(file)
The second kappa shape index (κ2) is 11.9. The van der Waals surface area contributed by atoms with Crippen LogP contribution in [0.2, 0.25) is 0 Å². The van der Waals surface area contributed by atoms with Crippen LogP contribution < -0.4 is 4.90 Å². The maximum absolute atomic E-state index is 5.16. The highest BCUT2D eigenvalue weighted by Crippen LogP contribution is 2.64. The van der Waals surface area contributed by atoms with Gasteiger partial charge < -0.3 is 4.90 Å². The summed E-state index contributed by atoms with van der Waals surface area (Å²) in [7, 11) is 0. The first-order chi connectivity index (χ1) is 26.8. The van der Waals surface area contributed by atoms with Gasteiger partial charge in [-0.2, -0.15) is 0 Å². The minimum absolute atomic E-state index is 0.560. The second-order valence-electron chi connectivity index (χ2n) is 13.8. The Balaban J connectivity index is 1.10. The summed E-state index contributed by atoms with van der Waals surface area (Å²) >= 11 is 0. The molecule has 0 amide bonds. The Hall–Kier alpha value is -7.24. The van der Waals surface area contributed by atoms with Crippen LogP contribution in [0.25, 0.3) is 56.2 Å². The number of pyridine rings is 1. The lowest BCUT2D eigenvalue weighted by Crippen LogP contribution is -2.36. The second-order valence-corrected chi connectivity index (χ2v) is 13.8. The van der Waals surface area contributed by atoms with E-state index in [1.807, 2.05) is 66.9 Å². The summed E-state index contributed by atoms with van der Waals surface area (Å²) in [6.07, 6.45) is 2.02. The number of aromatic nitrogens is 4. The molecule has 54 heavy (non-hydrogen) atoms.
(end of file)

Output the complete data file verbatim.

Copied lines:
The second kappa shape index (κ2) is 11.9. The van der Waals surface area contributed by atoms with Crippen LogP contribution in [0.2, 0.25) is 0 Å². The van der Waals surface area contributed by atoms with Crippen LogP contribution < -0.4 is 4.90 Å². The maximum absolute atomic E-state index is 5.16. The highest BCUT2D eigenvalue weighted by Crippen LogP contribution is 2.64. The van der Waals surface area contributed by atoms with Gasteiger partial charge < -0.3 is 4.90 Å². The summed E-state index contributed by atoms with van der Waals surface area (Å²) in [7, 11) is 0. The first-order chi connectivity index (χ1) is 26.8. The van der Waals surface area contributed by atoms with Gasteiger partial charge in [-0.2, -0.15) is 0 Å². The minimum absolute atomic E-state index is 0.560. The second-order valence-electron chi connectivity index (χ2n) is 13.8. The Balaban J connectivity index is 1.10. The summed E-state index contributed by atoms with van der Waals surface area (Å²) >= 11 is 0. The molecule has 0 amide bonds. The Hall–Kier alpha value is -7.24. The van der Waals surface area contributed by atoms with Crippen LogP contribution in [0.25, 0.3) is 56.2 Å². The number of pyridine rings is 1. The lowest BCUT2D eigenvalue weighted by Crippen LogP contribution is -2.36. The second-order valence-corrected chi connectivity index (χ2v) is 13.8. The van der Waals surface area contributed by atoms with E-state index in [1.807, 2.05) is 66.9 Å². The summed E-state index contributed by atoms with van der Waals surface area (Å²) in [6.07, 6.45) is 2.02. The number of aromatic nitrogens is 4. The molecule has 54 heavy (non-hydrogen) atoms.